Queen’s speech: the industry responds

Jess Ralston, Senior Analyst, Energy and Climate Intelligence Unit (ECIU):
“The big risk with the Energy Bill is that government gets distracted with technologies like hydrogen and nuclear that might play a role but not for years to come.
“Steps that give immediate help to families struggling with rising energy bills, like insulation, seem to be falling by the wayside with Treasury blocking extra support and leaving the government open to criticism from voters who are feeling the pinch now.
“British renewables and home insulation are the only logical ways to both shield households from surging gas costs and isolate Putin.”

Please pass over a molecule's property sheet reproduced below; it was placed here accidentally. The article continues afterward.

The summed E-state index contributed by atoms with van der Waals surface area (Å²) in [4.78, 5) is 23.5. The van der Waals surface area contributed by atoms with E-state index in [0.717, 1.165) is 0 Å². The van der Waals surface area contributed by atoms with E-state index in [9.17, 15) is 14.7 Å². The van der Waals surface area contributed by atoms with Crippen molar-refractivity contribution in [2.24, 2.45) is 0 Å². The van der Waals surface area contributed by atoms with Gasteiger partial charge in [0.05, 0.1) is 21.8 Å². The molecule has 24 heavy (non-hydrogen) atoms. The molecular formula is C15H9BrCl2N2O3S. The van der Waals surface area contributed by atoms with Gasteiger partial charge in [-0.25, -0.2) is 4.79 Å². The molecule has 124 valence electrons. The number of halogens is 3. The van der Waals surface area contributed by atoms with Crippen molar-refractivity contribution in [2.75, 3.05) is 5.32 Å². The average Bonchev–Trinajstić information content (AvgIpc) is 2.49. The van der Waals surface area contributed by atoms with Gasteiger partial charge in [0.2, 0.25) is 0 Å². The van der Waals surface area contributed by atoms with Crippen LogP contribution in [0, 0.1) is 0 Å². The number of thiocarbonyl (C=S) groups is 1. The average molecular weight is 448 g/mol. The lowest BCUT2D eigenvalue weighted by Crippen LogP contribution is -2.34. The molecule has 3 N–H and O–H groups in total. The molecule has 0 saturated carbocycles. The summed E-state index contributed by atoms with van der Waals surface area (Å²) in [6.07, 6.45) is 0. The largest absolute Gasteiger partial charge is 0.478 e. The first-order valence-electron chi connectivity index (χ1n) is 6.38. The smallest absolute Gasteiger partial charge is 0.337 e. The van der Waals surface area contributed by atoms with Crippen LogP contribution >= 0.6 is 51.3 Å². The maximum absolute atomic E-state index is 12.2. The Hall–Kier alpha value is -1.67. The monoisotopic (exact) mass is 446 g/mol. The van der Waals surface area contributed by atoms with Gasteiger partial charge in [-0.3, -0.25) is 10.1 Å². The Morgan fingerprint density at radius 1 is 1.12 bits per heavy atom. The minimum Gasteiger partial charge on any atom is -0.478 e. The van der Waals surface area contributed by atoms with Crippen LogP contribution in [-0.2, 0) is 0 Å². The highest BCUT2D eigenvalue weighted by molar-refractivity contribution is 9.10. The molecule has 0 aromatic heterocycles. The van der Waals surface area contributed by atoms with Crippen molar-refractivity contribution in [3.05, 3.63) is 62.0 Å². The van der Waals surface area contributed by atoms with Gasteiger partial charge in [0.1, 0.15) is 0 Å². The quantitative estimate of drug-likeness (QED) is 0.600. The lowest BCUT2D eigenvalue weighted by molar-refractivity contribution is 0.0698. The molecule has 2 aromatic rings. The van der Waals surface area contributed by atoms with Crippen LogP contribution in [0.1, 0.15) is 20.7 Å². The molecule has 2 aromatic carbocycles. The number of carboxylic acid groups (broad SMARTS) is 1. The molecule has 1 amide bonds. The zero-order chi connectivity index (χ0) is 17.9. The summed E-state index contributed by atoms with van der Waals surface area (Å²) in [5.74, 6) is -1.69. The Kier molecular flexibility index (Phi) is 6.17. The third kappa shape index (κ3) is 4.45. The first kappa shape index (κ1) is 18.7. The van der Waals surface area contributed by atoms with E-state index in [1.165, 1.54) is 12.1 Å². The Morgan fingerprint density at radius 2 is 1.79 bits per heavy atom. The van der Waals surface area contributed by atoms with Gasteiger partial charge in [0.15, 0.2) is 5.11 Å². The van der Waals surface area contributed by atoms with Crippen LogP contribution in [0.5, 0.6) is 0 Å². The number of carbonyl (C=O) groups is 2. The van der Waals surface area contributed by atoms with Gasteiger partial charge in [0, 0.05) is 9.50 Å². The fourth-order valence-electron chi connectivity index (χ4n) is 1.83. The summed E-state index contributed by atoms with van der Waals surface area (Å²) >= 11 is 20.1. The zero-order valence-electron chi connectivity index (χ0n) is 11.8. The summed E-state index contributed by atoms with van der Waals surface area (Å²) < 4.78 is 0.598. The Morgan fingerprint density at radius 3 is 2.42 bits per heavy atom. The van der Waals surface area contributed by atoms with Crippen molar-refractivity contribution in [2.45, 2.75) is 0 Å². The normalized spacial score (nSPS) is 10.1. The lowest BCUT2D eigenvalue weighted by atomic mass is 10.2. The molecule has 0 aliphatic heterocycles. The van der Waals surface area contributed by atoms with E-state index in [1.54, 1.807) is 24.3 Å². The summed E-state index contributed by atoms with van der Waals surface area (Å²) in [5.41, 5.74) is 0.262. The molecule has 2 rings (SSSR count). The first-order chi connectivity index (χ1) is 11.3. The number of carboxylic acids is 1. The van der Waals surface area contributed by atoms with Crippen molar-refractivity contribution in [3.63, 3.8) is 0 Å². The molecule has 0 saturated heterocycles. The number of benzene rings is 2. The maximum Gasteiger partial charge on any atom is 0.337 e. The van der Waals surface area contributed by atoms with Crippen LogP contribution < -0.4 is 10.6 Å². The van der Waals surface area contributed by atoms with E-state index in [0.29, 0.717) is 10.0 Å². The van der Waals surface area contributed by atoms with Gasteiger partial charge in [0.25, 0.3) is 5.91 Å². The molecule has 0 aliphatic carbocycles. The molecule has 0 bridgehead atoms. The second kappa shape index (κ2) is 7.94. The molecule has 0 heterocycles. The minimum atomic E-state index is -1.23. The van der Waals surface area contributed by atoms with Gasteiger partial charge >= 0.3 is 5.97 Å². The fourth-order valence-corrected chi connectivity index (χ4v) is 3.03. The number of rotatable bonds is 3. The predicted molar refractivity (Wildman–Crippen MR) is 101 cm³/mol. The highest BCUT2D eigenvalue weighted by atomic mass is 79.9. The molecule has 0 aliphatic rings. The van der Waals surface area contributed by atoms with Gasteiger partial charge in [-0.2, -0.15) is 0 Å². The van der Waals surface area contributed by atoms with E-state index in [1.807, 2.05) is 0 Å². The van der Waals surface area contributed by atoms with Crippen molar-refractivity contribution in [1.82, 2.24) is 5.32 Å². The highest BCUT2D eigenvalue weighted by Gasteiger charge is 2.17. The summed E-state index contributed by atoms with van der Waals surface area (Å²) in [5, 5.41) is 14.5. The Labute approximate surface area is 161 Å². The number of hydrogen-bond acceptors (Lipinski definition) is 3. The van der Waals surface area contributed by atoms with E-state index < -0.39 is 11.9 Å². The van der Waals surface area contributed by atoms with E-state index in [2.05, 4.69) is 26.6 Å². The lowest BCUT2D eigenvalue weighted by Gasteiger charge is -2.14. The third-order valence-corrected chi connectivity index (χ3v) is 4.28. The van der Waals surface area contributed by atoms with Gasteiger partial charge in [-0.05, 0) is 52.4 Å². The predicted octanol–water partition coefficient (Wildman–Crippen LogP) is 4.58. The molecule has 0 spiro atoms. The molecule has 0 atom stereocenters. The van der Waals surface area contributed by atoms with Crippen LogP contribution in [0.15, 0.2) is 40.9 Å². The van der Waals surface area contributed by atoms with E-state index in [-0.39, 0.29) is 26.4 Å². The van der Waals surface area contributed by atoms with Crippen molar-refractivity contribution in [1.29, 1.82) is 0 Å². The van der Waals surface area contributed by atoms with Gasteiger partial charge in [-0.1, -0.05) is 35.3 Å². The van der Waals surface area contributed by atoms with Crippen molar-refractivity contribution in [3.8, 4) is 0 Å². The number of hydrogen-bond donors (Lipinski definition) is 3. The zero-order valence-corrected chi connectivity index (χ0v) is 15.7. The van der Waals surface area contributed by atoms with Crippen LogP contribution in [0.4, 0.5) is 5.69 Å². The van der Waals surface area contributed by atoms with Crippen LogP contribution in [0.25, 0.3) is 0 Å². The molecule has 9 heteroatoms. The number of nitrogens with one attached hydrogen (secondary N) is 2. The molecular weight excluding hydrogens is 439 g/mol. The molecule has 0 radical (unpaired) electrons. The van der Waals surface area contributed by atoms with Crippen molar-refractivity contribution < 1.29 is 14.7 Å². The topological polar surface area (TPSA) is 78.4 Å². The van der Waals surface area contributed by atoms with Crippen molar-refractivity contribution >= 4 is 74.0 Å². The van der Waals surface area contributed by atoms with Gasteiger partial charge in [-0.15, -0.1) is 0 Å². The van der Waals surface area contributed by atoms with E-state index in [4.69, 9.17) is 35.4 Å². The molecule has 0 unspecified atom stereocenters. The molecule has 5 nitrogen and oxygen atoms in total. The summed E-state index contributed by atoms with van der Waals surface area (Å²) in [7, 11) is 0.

Sue Ferns, Senior Deputy general secretary, Prospect:
“An Energy Security Bill was the minimum we needed from the government to get through the current energy crisis and secure our future generating capacity and climate goals.
“So far we have had plenty of warm words about the desire to ramp up new nuclear but lacked a clear plan as to how that will happen.”
“Security of nuclear fuel supply and the development and preservation of nuclear skills are essential to our future energy security but were sadly absent from the proposed bill. The bill must set out a plan to maintain sovereign capability in fuel, through the protection of the UK’s only nuclear fuel producer Springfields, and ensure we are giving people the skills we need to power our energy secure future.
“The suggestion of increasing competition in electricity networks, may have unintended consequences and serve as a distraction from reaching Net Zero. We will urgently trying to clarify what the government intends.”

Dr Howard Porter, CEO, BEAMA: